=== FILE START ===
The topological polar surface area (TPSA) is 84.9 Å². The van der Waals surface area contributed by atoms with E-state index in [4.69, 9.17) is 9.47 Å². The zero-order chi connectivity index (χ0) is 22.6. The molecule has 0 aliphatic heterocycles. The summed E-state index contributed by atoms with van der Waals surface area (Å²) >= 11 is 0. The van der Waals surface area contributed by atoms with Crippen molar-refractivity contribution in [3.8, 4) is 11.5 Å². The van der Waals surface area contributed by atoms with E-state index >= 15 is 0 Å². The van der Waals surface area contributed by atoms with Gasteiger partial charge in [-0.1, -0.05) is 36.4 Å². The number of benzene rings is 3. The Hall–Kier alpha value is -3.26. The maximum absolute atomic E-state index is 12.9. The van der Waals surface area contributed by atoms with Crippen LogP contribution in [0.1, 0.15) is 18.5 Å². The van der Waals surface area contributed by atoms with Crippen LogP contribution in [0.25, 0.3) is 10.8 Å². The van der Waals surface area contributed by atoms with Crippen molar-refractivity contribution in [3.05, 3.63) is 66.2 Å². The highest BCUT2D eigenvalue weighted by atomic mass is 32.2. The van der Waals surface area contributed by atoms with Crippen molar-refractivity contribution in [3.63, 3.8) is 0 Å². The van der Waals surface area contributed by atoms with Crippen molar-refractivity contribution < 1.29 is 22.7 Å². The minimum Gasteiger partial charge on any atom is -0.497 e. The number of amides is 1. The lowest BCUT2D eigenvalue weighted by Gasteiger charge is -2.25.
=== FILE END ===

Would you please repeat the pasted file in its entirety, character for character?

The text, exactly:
The topological polar surface area (TPSA) is 84.9 Å². The van der Waals surface area contributed by atoms with E-state index in [4.69, 9.17) is 9.47 Å². The zero-order chi connectivity index (χ0) is 22.6. The molecule has 0 aliphatic heterocycles. The summed E-state index contributed by atoms with van der Waals surface area (Å²) >= 11 is 0. The van der Waals surface area contributed by atoms with Crippen molar-refractivity contribution in [3.8, 4) is 11.5 Å². The van der Waals surface area contributed by atoms with E-state index >= 15 is 0 Å². The van der Waals surface area contributed by atoms with Gasteiger partial charge in [-0.1, -0.05) is 36.4 Å². The number of benzene rings is 3. The Hall–Kier alpha value is -3.26. The maximum absolute atomic E-state index is 12.9. The van der Waals surface area contributed by atoms with Crippen LogP contribution in [0.1, 0.15) is 18.5 Å². The van der Waals surface area contributed by atoms with Crippen LogP contribution in [0.25, 0.3) is 10.8 Å². The van der Waals surface area contributed by atoms with Crippen molar-refractivity contribution in [3.05, 3.63) is 66.2 Å². The highest BCUT2D eigenvalue weighted by atomic mass is 32.2. The van der Waals surface area contributed by atoms with Crippen molar-refractivity contribution in [3.63, 3.8) is 0 Å². The van der Waals surface area contributed by atoms with Crippen molar-refractivity contribution < 1.29 is 22.7 Å². The minimum Gasteiger partial charge on any atom is -0.497 e. The number of amides is 1. The lowest BCUT2D eigenvalue weighted by Gasteiger charge is -2.25.